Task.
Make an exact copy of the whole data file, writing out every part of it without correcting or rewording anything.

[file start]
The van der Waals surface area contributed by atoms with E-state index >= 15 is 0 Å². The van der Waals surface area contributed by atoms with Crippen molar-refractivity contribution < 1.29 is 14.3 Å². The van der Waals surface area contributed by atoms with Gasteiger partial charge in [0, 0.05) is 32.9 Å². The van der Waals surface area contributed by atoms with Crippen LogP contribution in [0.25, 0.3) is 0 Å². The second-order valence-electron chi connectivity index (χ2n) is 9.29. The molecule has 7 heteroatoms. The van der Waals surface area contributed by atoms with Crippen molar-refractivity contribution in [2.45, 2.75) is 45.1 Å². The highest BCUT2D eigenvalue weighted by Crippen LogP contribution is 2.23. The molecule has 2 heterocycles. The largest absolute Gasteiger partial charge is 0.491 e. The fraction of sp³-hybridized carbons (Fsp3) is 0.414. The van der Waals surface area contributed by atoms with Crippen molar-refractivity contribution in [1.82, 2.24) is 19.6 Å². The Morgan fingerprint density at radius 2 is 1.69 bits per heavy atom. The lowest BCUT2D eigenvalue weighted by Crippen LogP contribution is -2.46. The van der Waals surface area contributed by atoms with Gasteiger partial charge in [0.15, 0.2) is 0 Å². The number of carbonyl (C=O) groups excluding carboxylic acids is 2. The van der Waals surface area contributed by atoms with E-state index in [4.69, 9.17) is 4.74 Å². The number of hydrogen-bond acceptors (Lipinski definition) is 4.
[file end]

The van der Waals surface area contributed by atoms with E-state index >= 15 is 0 Å². The van der Waals surface area contributed by atoms with Crippen molar-refractivity contribution < 1.29 is 14.3 Å². The van der Waals surface area contributed by atoms with Gasteiger partial charge in [0, 0.05) is 32.9 Å². The van der Waals surface area contributed by atoms with Crippen LogP contribution in [0.25, 0.3) is 0 Å². The second-order valence-electron chi connectivity index (χ2n) is 9.29. The molecule has 7 heteroatoms. The van der Waals surface area contributed by atoms with Crippen molar-refractivity contribution in [2.45, 2.75) is 45.1 Å². The highest BCUT2D eigenvalue weighted by Crippen LogP contribution is 2.23. The molecule has 2 heterocycles. The largest absolute Gasteiger partial charge is 0.491 e. The fraction of sp³-hybridized carbons (Fsp3) is 0.414. The van der Waals surface area contributed by atoms with Crippen molar-refractivity contribution in [1.82, 2.24) is 19.6 Å². The Morgan fingerprint density at radius 2 is 1.69 bits per heavy atom. The lowest BCUT2D eigenvalue weighted by Crippen LogP contribution is -2.46. The van der Waals surface area contributed by atoms with Gasteiger partial charge in [0.15, 0.2) is 0 Å². The number of carbonyl (C=O) groups excluding carboxylic acids is 2. The van der Waals surface area contributed by atoms with E-state index in [4.69, 9.17) is 4.74 Å². The number of hydrogen-bond acceptors (Lipinski definition) is 4.